Tesla, BMW shutdowns in China drag on
Tesla’s factory shutdown has stretched out to at least 12 days, much-needed semiconductors are piling up at manufacturers amid a shortage of truck drivers, and bankers are camping in their offices as Shanghai’s COVID-19 lockdown disrupts businesses in China’s financial hub.
Cases are at a record in the city, now the epicenter of China’s worst outbreak since the start of the pandemic, and the lockdown has been extended indefinitely.
Electric-car pioneer Tesla on Tuesday told some suppliers and workers that its Shanghai factory — which has been shuttered since the city went into a phased lockdown on March 28 — will remain closed at least through Thursday, according to people familiar with the matter, who asked not to be identified because the information is not public.
Following a separate a two-day shutdown in March, Tesla has now lost 12 days of production in recent weeks, including this week’s holiday. The first Gigafactory outside Tesla’s home country produced half of its vehicles last year, and builds cars not just for the lucrative Chinese market, but for export to Europe and elsewhere in Asia.
A spokesperson for Tesla China did not immediately respond to a request for comment.
Some companies, including chip giants Semiconductor Manufacturing and SMIC, as well as iPhone assembler Pegatron have been able to keep plants running by implementing a so-called closed loop system where workers live on-site and are tested regularly. For the likes of SMIC, a new headache is emerging: securing the trucks they will need to get their chips to clients. A representative for SMIC declined to comment on logistics.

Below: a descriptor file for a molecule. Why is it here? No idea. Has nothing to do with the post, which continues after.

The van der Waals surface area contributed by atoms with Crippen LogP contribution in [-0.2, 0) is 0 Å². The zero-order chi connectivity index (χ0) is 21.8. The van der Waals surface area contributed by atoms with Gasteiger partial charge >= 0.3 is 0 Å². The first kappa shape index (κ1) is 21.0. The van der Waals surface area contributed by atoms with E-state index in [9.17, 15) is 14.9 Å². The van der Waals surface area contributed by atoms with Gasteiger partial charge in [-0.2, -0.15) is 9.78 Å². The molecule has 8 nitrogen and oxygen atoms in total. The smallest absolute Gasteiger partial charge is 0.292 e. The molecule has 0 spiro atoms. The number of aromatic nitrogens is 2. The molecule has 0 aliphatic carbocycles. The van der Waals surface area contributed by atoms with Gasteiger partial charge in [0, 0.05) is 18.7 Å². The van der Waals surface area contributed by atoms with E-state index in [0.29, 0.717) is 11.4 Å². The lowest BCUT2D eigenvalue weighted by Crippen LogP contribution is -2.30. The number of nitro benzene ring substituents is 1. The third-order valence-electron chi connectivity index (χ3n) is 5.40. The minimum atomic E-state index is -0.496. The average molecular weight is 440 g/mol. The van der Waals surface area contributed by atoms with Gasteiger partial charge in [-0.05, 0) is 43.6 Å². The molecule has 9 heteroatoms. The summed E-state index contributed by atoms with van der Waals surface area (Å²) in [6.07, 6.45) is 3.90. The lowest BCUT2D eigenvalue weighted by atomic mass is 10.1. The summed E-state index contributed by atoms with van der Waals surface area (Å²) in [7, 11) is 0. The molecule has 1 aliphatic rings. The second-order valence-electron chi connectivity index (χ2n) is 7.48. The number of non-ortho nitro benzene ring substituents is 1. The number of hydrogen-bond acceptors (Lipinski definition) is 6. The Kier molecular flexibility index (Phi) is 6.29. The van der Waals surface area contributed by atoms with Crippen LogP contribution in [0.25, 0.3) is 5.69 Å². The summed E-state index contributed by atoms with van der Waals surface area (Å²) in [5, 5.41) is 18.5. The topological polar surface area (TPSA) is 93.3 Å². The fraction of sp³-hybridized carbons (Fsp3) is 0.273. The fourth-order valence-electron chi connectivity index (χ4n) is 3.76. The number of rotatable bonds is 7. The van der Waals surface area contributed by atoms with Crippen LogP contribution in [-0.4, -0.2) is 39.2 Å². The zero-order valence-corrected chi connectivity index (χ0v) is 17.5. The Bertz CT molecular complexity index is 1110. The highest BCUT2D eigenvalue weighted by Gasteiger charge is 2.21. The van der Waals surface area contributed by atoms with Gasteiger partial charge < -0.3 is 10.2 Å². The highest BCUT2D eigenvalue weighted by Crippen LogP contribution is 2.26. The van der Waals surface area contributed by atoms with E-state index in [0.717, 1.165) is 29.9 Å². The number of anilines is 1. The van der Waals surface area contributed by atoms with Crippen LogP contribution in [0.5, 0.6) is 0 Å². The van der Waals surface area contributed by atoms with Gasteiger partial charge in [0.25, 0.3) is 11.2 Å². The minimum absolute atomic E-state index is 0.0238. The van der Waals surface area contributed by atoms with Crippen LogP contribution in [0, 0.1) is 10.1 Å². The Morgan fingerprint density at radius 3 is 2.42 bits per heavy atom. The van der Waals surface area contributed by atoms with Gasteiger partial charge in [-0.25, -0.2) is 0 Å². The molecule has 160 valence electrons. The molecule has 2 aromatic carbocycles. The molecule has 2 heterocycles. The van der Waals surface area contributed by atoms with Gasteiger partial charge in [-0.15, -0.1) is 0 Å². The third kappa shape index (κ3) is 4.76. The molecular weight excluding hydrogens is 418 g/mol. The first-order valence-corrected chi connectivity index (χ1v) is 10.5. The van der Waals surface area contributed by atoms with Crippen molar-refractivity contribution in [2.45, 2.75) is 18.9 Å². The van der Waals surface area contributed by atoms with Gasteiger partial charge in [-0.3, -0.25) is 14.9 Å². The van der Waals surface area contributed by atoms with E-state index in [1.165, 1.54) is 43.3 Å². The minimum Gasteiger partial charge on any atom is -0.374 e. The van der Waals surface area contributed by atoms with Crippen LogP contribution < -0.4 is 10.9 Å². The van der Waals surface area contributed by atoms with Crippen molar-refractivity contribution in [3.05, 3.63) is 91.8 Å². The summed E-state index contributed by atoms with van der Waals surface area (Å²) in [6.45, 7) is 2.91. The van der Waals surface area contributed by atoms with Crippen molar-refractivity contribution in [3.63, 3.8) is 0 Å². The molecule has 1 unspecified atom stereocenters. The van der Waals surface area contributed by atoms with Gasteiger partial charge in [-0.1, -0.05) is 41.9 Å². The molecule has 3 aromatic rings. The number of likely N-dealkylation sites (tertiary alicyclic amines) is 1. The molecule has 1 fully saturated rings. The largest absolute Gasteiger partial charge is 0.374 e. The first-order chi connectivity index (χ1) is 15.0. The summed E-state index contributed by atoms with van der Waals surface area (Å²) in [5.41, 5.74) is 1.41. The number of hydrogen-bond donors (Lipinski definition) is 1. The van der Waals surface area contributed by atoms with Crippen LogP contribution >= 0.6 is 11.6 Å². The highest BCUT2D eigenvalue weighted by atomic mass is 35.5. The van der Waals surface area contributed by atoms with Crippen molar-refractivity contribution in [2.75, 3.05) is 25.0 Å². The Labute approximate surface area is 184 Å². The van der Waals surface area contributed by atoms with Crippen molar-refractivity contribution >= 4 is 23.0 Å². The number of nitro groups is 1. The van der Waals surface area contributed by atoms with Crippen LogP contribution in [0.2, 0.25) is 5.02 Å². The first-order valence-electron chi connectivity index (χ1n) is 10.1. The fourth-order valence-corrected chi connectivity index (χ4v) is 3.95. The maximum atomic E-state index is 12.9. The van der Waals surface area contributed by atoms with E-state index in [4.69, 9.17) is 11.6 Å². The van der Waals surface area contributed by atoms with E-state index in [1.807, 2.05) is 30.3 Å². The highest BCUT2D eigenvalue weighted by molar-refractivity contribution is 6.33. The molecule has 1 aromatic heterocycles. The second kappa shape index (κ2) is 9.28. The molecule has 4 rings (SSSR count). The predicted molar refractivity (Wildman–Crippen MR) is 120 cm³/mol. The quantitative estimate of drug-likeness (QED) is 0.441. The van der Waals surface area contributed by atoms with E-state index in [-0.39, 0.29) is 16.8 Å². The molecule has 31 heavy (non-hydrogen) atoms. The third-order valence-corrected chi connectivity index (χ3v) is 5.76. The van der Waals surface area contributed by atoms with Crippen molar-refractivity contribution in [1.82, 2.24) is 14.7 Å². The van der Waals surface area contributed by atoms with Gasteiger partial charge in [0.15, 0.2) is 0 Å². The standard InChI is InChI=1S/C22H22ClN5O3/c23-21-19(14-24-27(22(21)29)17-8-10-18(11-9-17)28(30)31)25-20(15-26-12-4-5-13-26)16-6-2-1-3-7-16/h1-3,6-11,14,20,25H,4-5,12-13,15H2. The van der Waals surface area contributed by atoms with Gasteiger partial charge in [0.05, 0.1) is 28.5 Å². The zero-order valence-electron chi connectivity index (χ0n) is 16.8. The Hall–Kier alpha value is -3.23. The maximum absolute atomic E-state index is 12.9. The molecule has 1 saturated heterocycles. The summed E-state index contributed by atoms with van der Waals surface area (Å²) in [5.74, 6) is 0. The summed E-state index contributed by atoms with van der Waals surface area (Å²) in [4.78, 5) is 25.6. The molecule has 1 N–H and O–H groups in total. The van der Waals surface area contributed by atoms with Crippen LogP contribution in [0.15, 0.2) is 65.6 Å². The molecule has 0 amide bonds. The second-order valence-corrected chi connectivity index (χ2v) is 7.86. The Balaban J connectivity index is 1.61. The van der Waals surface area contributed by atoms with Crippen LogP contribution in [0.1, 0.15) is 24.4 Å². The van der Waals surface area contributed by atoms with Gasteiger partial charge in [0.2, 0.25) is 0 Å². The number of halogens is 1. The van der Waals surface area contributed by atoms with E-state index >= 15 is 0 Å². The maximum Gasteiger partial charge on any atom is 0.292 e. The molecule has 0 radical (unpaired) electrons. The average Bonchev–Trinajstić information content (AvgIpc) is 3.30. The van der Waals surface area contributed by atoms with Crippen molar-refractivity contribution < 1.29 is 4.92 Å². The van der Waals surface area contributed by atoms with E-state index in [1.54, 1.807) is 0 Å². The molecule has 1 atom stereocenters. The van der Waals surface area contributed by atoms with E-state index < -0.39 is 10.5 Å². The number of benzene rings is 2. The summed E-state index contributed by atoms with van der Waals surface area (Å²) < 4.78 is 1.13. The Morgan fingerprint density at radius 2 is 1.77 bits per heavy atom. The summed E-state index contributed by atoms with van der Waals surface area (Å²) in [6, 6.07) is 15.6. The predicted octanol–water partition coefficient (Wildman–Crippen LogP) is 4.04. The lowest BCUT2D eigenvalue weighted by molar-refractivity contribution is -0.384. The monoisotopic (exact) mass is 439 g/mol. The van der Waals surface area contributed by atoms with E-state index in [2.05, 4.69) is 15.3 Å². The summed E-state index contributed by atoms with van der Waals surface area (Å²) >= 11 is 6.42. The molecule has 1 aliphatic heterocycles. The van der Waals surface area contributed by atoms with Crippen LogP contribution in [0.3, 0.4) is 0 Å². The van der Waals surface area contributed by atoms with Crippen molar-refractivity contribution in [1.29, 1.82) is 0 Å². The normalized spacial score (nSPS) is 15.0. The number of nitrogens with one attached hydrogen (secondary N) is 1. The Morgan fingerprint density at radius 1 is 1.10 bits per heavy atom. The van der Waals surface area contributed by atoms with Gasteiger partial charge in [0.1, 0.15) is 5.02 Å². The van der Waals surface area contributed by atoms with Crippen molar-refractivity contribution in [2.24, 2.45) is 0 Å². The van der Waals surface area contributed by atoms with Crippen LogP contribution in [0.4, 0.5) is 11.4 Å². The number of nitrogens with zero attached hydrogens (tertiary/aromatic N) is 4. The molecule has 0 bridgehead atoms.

South Korean companies are also being affected, with operations at the Shanghai plants of noodle maker Nongshim, confectionery manufacturer Orion and cosmetics producer Amorepacific suspended since early this month. The companies all told Bloomberg News that they have been following instructions from local authorities and do not know when they can reopen.
Singapore’s Spindex Industries, which supplies precision components used by the automobile industry, has extended the closure of its Shanghai plant until April 10 or whenever local authorities allow work to resume. The uncertainty over the extension of the lockdown is expected to have a negative impact on the company’s financial performance, it said in an exchange filing.
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